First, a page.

Reviews / March 2015 (Issue 27)

Lines of Poise and Balance: Jame's Shea's The Lost Novel and Joshua Ip's Sonnets from the Singlish

by Chloe Li


James Shea, The Lost Novel, Fence Books, 2014. 88 pgs.
Joshua Ip, Sonnets from the Singlish, Math Paper Press, 2014. 53 pgs.


James Shea's second collection of poetry, The Lost Novel, features familiar subjects as well as down-to-earth imagery. It does not pretend to be complicated, but it also refuses to settle with convenient platitudes. There are beautiful poems that allow one to leisurely scroll down the page as one would stroll on a country road. The words fill one's mind with simple yet crisp and fresh images—rain, sky and trees—which set a delightful but quiet backdrop for the mind's deep talk with itself. Each poem is disciplined enough to leave room for an afterthought.

The whole book is divided into four sections with the minimalist titles: A., B., C. and D. At first, one wonders if the author has just been indolent in coming up with titles, but the significance of the letters is soon revealed when we get to the Multiple Choices poems—each poem comprises four lines preceded by the four letters. The lines are either very similar with only minor semantic or syntactic variations within the same sentence pattern, or so different that it is an intriguing task for the reader to try to infer connections between them.

The most interesting thing about this collection is how it achieves complexity through remarkable simplicity. Take "Birthmark'd Face" in Section A. for instance. The poem is made up of three short stanzas that can be read as three haikus:

One monsoon ends,
its after-water rains
from the winded leaves.

One accident runs
deep inside me, carries
my organs in a sack.

One street owes itself
to another street,
one tree owes another.

The words are elementary, yet the simple images culminate in a compelling idea—the circularity of things. In the last stanza, not only is "One street" cleverly juxtaposed with "one tree" to reflect the physical proximity of the two things in the real world, but the words are also aptly chosen because one ("tree") is embedded in the other ("street"). The result is multiple layers of interconnectedness.

The Lost Novel appears to be fragmented in places where things are entrancingly connected. The words on the page may be scarce, but the space left by them has the tantalizing effect of inciting one's imagination and cleverness, thus satisfying the reader more by giving less.

Joshua Ip's Sonnet from the Singlish (first published in 2012) showcases a completely different kind of down-to-earth poetry, one that is rooted in the poet's consciousness of the nuances and mundanities of everyday life in Singapore, instead of the deeply personal yet less culturally specific subjectivity that we encounter in The Lost Novel.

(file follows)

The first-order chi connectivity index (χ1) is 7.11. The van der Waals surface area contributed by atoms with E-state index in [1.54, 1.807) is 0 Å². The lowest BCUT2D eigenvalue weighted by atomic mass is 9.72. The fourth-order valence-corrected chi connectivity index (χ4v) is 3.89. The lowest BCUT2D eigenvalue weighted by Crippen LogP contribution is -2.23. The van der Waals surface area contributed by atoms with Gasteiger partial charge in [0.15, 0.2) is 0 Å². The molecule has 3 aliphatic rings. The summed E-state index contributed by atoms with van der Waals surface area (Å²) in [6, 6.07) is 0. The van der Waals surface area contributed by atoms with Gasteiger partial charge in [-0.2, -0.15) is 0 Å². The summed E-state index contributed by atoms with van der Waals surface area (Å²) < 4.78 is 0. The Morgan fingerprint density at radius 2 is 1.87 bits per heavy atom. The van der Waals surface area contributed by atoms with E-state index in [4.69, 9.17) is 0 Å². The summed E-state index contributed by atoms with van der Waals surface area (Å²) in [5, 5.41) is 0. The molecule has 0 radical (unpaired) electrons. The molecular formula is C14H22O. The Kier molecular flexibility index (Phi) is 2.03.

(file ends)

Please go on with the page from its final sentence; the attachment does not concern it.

The collection Sonnets from the Singlish sings in two ways. Its fluid and brisk rhythm, permitted by the iambic pentameter of the sonnet form, imitates the candour of everyday Singaporean conversations, thereby celebrating the hearty culture of the city-state. The casual blend of English, Singlish (Singapore's English dialect) and direct transliteration of Mandarin, along with a lack of capitalisation throughout the collection, reinforces the "unbeatable" belief the book seems to proclaim: "it's no big deal." This is the first way the sonnets sing. They trivialise as a way to strive and survive.

On the other hand, some of the sonnets can be read as solemn songs of lamentation. Words on the page, capturing moments of a hurry-scurry existence, refuse to let go of each spotted stigma in life, be it a mishap on the road, as in "traffic advisory," or the imagined wedding of an ex-girlfriend, as in "those were the years, and she the girl we chased" (a title taken from a recent Taiwanese blockbuster). At one point, the poet offers the grim view that existence is "shit" and should be given "a miss." At another point, he wryly observes, "when all of civilisation's burned to ash: / he keeps his faith, by taking out the trash."

This book's uniqueness lies with the poet's choice of framing frivolously real and realistically frivolous Sinaporean cultural experiences in a traditional poetic form. This is probably motivated by his dual role as an ordinary man of pop culture and as a writer whose acute sense is partly shaped by the high culture of art. The need to strike a balance is revealed in the poem aptly entitled "the writer's choice." The speaker starts by explaining his preference for what seems to be a most petty object:

the pilot v5 is the writer's choice
of pen. Its tungsten carbide rollerball
inks a trail with confidence and poise,
unlike a gtec0c4's scrawny scrawl.

The ballpoint pen, like the sonnet form, has two roles to play. There is the "serious" task of writing the pen is supposed to perform, but it can also be twirled for fun. The poem goes on to describe how a perfect twirl of the ball pen can be made. The poem then arrives at a turning point in the last couplet just as a traditional sonnet would: "My v5 clatters to the floor. I never / learned to twirl, so I write, to look clever."

Twirling is not the "learned" trade of the poet, but it is a cool thing to do nonetheless. Perhaps that's why the poet has to write in the sonnet form, which like "the pilot v5," is the more "professional" tool for him, and the whole collection shows how he balances this tool in his hand while twirling it for the fun-loving Singaporean culture.

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